Batch #2:
(2) IP-6, (1) Co-Enzyme Co-Q10(30mg), 1 ounce Flor-Essence diluted with 2 ounces water (or Essiac Tea is acceptable), (1) Green Tea capsule(50mg), (2) Salmon Oil**(1000mg each), 2 teaspoons Greens+ powder

Batch #3:
(2) IP-6, (1) high quality human grade IRON FREE Multi Vitamin,  (2) Ester Vitamin C, (3) Reishi Mushroom caps, (2) Cat's Claw(670mg each), (2) Grape Seed extract capsules, (2) Moducare Sterinol tablets, (1) Salmon Oil cap**

Batch #4:
(3) Maitake Mushroom caps, (3) Shiitake Mushroom caps, 2 teaspoons Wheatgrass powder, 2 tablespoons Flax Seed Oil**

Batch #5:
(2) IP-6, (1) Selenium(100mcg), (1) Co-Enzyme Q-10, (1) Ester Vitamin C,

Liver Supplements (given twice daily):
Turmeric - 1000mg
Artichoke Leaves Extract - 1800mg
Dandelion Extract - 1500mg
SAMe - 200 mg (started in 2003)
Milk Thistle - 3000mg (<--- very important liver supplement, with SAMe being a close second)

Anti-angiogenic medication:
Doxycycline Rx 50mg / 3 times a day (150mg total per day): Doxy helps to prevent cancer spread and blood vessel growth around tumors and seems to be effective with osteosarcoma cases. Doxy appears to be beneficial for other cancers as well.

Try to give some of the above supplements between meals, especially IP-6. The more "spread out" the supplements are throughout the day and evening, the better.
**Stop excessive fatty acid/fish oil supplementation 2-3 days prior to any chemo, until 2 days after.""""

Here is another one:

"1. Chemotherapy

This is the most common, and most effective treatment for canine lymphoma.
Chemotherapy generally refers to the treatment of cancer with powerful drugs that kill cells. These drugs are used to kill the cancer cells, but can harm healthy cells as well (which causes the side effects associated with this treatment). Combination chemotherapy usually involves chemotherapy drugs in addition to radiation treatment, which is usually the most effective against canine lymphoma.

The chemotherapy process for dogs is slightly less intensive than chemotherapy in humans, since the dosage ratio of the cell-killing drugs is much lower.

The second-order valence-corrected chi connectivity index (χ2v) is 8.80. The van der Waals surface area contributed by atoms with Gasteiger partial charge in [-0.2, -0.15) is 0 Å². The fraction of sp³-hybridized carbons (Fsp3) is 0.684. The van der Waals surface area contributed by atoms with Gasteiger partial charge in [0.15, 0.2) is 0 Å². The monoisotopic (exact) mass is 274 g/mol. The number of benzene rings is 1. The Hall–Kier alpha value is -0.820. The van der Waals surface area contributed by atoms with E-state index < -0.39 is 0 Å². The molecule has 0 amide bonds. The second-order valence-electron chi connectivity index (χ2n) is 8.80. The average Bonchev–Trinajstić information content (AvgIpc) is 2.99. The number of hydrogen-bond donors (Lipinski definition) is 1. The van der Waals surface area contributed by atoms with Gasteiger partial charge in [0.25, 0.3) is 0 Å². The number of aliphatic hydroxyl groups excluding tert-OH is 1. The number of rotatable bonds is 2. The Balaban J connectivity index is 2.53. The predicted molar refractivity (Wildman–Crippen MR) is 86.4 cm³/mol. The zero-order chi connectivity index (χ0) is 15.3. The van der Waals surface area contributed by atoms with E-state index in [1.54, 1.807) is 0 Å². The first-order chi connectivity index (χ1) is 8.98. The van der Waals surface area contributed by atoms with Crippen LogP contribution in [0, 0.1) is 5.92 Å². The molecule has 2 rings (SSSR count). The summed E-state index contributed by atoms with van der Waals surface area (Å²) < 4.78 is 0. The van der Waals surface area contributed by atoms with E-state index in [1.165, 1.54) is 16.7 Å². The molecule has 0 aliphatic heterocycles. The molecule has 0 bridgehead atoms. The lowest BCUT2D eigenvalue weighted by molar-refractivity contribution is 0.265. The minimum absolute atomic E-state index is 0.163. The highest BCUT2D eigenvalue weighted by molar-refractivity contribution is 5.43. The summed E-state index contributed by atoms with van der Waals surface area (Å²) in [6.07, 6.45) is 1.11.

The veterinarian responsible for selecting chemotherapy drugs that will best help your dog is called an oncologist. Certain chemotherapy drugs are used for each type of cancer, and an oncologist is responsible for choosing the drugs that will have the lowest toxicity rate for your dog's healthy cells.

2. Immune System Booster(w/ chemo)

Treating your dog with an immune booster in addition to chemotherapy treatments is a good way to further increase your dog's survival rate. Most immune boosters include glyconutrients, which are required for healthy immune system function in canines.

3. Proper Nutrition(w/ above)

With a systemic cancer like lymphoma, proper nutrition is extremely important in increasing your dog's odds of survival. According to veterinary studies, dog foods that are high in carbohydrates “feed” the cancer, causing visible acceleration of the tumor's progression.

Dog foods that are high in protein are said to "starve" the cancer, while providing good support for your dog's healthy systems.

Dog food that is enriched in Omega 3 fatty acids has proven especially effective against canine lymphoma.

4. Surgery

In some cases, surgery to remove the malignant lymphoma tumor is suggested for a treatment option. Surgery is usually used in combination with chemotherapy, and is generally only suggested if the tumor is extremely large or is endangering vital organs. Fatal complications can arise with a surgical removal of a tumor, especially if a portion of the endangered organ is also removed.

The life expectancy of a dog diagnosed with lymphoma is between 9 and 12 months. While this may seem discouraging, it is possible to send a dog's lymphoma into remission with constant medical care, and regular chemotherapy.
 With proper care, the survival rate of a dog diagnosed with lymphoma can be raised to 50%. With intensive chemotherapy, the average chance of remission is from 60-90%. Without any treatment/intervention whatsoever, most dogs will only survive for an average of two months."

Key points

LSA is one of the most chemotherapy-responsive tumors seen in veterinary medicine, and most dogs tolerate chemotherapy very well with minimal impact on their quality of life. If you notice fast growing lumps on your dog that seem to be in the area of the major joints (at the neck, in front of the shoulders, in the armpits, at the back of the knees or in the groin) have your dog examined soon by a veterinarian even if he feels well. Remember, lower stage disease, and dogs that feel well, will do better with treatment than dogs that are ill and/or have more advanced disease. In the case of lymphoma, I don't think you should rule out conventional measures, just look into combining conventional treatments with natural ones to support the immune system.